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Conclusion • An audience or audiences?


french version of the conclusion

At the end of this collective study, several essential points emerge from the various contributions that are brought together in this volume.

First of all, we must note the great diversity in the vocabulary which ancient authors use in their writings, in Latin as in Greek, in order to designate Roman spectators present in the stands, both when they evoke them in their totality and when it is only a part of them. As Patrizia Arena and Marion Bellissime show in their chapters, the words used in ancient literature to refer generally to the audiences at the ludi and munera are most frequently in Latin populus (Romanus, uniuersus) – uniuersitas populi – uniuersi – plebs – multitudo – uulgus – turba – consessus – theatrum – totum theatrum – circus, while in the Greek texts the expressions most commonly used in this sense are πλῆθος – δῆμος – ὄμιλος – ὄχλος – οἱ δὲ ἐν Ῥώμῃ. But Cassius Dio, for example, also uses expressions that sometimes refer to the act of looking (οἱ ὁρῶντες ; οἱ θεώμενοι), sometimes to that of listening while observing (θεατὴς καὶ ἀκροατὴς ἐγίγνετο). The Greek historian also sometimes defines the spectators by their positions in relation to the shows: they are installed all around (περιεστηκότες) or seated in the bleachers (ὁ ὄχλος τὸ τοῖς ἰκρίοις προσεστηκός ; ὁ δήμος, ὅσος αἱ ἕδραι ἐχώρησαν, καθήμενος). So many of the terms and expressions used by ancient authorsqualify the public according to its numerical size, in terms of its composition, with regard to its actions (watching, watching while listening), or even by virtue of its position in the stands or around the show.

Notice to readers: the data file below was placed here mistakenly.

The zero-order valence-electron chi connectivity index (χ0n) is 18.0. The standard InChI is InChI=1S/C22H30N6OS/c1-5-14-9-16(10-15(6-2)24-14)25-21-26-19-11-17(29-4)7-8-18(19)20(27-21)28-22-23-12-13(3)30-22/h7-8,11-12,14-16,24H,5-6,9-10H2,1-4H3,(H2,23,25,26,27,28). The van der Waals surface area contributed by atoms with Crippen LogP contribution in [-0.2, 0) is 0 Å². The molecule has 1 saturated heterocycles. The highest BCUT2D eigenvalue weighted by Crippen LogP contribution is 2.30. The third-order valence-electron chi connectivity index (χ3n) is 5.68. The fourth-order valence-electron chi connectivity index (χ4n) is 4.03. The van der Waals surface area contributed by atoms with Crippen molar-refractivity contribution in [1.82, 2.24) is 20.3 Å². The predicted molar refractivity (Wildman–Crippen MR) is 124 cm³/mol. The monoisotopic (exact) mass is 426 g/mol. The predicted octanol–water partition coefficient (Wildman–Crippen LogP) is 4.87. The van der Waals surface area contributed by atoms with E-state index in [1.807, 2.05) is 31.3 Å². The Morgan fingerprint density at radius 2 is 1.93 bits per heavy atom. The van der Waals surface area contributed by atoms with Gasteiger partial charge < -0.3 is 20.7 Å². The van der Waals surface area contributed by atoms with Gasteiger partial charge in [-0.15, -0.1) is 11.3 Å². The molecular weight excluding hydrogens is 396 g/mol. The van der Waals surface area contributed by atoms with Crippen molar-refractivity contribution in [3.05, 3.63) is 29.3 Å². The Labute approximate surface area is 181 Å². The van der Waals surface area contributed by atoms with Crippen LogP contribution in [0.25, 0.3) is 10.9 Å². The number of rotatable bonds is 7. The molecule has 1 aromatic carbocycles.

This diversity in the way in which ancient authors describe and perceive the public of ludi and munera is also noticeable in ancient iconography. As Frederik Grosser points out in his chapter, Roman circus spectators are rarely featured in the many Roman representations of ludi circenses, but when they do appear, this audience is often reduced to the games’ editor and his acolytes. On other images, on the other hand, the spectators observed are anonymous figures, but they are only rarely shown at all. Of course, it is necessary in each case to question the intentions of the authors of these texts or the artisans of these images, a question necessarily linked to that of their recipients. Thus, as Marie-Hélène Garelli illustrates in a careful examination of Flavius Josephus’s account of the ludi Palatini of 41 CE, the author offers a biased testimony, by which he manifestly seeks to justify the assassination of Caligula. Josephus suggests that the emperor, moved by his hatred for the senatorial order, cleverly orchestrated disorder in the seating of the public during these games. Each image and each testimony must therefore always be placed in its individual context.